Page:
What started as an obligation has become one of the prime aspects that define the future of work. Hybrid work, something that picked up pace during the Covid-19 pandemic, is here to stay, despite a rising demand to go back to the in-person work setting. One of the key points to attract and retain the new generation of talent at present is – hybrid work with flexible timings.
This phenomenon is not new, despite common belief. The move towards remote work had gained steady popularity even before the pandemic. The ability to utilise human resource capabilities across borders and engage a global workforce on different platforms has been a way for firms to improve operationally as well as strategically and make more optimal decisions.
The possible lack of structure, team spirit, collaboration and a sense of belonging as potential shortfalls were being continuously worked on.
How to create sustainable hybrid work environments
To successfully lead a hybrid team, it is necessary to understand the positive and negative aspects that hybrid working can bring to the employee. It is also important to underline how different techniques and approaches can help reduce the negative effects of hybrid work and deeply understand how to reduce setbacks and improve the well-being of the individual.
During a seminar, ESCP Professor Markus Albers explained how various aspects of hybrid working could manifest in three main categories: bricks, bytes and behaviour.
Bricks refer to the manner in which the office is structured. Open space environments for example, while improving speed of communication, could bring the individual under a constant sense of pressure. Establishing clear plans for the design of the workplace is thus vital, even in a hybrid setting.
Bytes, on the other hand, refer to the technological tools that help employees to work and collaborate. Being in a perennial state of collaboration could create bottlenecks while doing individual tasks.
And finally, Behaviour refers to the culture inside the company, including employee well-being and engagement. By being always connected, the distance between work and private life becomes narrower and an employee could feel pressured to work whenever they are free. Isolation could also impact their mental health, productivity and motivation.
Peer support groups for employee wellbeing
Inmagine, a Malaysian company working as a premium stock imagery agency that uses modern tools such as AI analytics, incorporated an initiative for improving employee well-being and thus overall productivity and motivation levels. They serve as a great example to shape Behaviour in a hybrid work environment. So, how does it work?
As part of their onboarding process, employees are allocated to support groups based on the results of a personality test. The groups are managed by an HR leader. It starts as a simple WhatsApp group but can develop into afterworks and offline meetings. In these groups, employees can share and discuss issues that bother them, in a safe space without being judged, and HR can easily provide support arrangements. There is a possibility in the future to extend such peer group platforms for other activities such as creative thinking, employee feedback systems and problem solving.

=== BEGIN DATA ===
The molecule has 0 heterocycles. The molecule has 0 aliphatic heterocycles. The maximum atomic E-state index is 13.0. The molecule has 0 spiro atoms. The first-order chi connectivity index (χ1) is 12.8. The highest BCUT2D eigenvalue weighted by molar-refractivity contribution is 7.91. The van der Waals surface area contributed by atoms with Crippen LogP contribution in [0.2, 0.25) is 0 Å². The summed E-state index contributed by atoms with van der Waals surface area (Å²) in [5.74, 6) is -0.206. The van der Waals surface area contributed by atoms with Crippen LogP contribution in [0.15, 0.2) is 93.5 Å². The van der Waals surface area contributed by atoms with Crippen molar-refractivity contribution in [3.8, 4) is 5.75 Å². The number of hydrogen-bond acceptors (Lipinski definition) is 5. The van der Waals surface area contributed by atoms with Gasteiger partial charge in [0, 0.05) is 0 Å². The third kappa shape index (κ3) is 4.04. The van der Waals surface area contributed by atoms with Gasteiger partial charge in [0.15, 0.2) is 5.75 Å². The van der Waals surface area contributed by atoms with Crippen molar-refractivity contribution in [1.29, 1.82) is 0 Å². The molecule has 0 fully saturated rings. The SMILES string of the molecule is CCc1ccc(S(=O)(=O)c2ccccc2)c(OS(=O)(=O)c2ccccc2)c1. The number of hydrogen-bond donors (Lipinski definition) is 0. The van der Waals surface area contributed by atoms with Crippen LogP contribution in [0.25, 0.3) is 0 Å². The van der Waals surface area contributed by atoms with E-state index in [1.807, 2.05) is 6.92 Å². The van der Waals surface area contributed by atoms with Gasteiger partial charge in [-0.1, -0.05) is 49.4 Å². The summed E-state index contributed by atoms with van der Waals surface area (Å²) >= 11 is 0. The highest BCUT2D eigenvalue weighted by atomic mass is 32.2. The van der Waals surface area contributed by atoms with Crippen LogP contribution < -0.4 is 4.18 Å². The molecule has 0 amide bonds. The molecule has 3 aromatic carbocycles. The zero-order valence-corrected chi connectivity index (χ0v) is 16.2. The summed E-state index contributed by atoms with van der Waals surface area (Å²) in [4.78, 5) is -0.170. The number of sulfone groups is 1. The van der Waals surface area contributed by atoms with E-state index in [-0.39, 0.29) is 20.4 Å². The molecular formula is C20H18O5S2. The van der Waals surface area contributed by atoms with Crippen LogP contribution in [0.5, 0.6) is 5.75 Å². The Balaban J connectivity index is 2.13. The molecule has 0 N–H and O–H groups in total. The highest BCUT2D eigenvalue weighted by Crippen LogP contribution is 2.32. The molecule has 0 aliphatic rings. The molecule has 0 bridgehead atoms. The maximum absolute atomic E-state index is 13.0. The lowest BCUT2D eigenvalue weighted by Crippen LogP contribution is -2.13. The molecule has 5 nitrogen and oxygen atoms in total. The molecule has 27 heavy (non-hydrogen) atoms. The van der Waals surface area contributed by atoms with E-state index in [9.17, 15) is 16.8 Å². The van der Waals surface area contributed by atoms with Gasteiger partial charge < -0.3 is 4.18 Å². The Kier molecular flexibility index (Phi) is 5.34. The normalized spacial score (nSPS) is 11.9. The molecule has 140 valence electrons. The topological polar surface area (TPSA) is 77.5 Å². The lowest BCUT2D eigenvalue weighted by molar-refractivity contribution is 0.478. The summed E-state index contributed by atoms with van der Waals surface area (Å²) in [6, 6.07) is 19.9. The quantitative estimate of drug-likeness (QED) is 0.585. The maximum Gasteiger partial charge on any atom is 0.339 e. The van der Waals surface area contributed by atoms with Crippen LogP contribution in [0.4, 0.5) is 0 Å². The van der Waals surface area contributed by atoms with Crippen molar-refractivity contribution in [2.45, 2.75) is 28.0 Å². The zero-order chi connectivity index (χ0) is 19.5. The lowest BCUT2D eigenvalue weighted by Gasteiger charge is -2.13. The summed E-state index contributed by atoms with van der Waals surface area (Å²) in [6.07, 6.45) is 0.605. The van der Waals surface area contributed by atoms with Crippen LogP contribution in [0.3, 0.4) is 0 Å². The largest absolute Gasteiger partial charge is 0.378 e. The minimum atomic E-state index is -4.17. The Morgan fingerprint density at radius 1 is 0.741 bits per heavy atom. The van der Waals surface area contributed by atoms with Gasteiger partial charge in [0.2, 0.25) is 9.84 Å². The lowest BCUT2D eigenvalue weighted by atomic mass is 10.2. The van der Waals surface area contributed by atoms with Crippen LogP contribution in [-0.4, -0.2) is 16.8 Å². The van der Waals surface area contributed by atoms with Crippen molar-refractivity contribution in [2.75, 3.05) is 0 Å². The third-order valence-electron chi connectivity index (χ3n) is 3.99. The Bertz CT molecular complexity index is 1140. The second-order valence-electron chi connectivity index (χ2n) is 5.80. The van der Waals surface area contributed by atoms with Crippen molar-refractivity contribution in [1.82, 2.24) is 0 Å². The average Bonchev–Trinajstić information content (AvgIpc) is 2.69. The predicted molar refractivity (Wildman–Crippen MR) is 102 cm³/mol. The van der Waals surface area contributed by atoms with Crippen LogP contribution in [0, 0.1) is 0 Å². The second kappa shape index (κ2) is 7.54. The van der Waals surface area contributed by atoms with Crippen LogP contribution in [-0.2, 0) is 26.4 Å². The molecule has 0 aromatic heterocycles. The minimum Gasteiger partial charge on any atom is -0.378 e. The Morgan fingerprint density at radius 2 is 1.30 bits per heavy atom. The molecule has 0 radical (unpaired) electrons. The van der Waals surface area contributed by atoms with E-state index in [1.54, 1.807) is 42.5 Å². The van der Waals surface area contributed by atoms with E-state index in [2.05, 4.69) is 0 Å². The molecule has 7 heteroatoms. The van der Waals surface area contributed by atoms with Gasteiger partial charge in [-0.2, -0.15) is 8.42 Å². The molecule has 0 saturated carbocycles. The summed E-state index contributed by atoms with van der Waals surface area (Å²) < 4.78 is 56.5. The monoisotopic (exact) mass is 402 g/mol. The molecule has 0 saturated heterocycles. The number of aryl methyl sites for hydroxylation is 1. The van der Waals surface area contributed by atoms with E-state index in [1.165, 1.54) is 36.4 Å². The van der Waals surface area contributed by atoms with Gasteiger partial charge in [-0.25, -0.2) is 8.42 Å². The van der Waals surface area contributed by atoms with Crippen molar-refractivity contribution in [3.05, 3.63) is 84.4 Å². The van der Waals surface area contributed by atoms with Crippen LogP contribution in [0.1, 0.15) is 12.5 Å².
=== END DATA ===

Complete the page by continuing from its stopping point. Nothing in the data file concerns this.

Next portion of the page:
This initiative places the employees’ safety and well-being as a top priority, in times when mental health is often overlooked at work. It adapts to a hybrid work environment as the peer support groups are both online and offline.Markus Albers
The latest research has shown the success of this kind of initiative in helping reduce absenteeism and lack of motivation. Through early identification and access to helpful resources, employee morale can be improved through recognition that their employer cares about their well-being, which leads to healthier rates of employee retention and engagement.
Most companies have seen a decrease in sick leaves after implementing peer support groups or other engagement initiatives in the recent past. It signals a positive message across the professional world, “we are a strong employer brand with a proactive focus on creating a purposeful workplace with a balance between personal and professional lives”.
The future of work is based on an analysis of the bricks, bytes and behaviour framework
The WhatsApp group case is an apt example of the efforts to utilise the hybrid work environment while balancing engagement, mental health and overall organisational performance.
Similar efforts are being carried out in several organisations, which signals a permanent move towards a hybrid working arrangement. The long term acceptance, however, might vary across sectors involving higher interpersonal engagements like banking and consulting.
The changing state of the economy and the potential decline in job supply below demand, could be another factor that pushes competitive folks back to those office cubicles.
With more long-term research on the effects on employee engagement, we can arrive at a better understanding of the true impact of this work arrangement. Other phenomena like ‘Quiet quitting’ and ‘side jobs’ could be important factors to consider when deciding on hybrid work regulations.
We predict new human resource measures will be essential, not just for improving employees’ work experience and engagement but also to ensure focus on the organisational mission and goals.Vihaan Purohit
How the world of work embraces this flexibility in a disciplined and responsible manner, remains to be seen.
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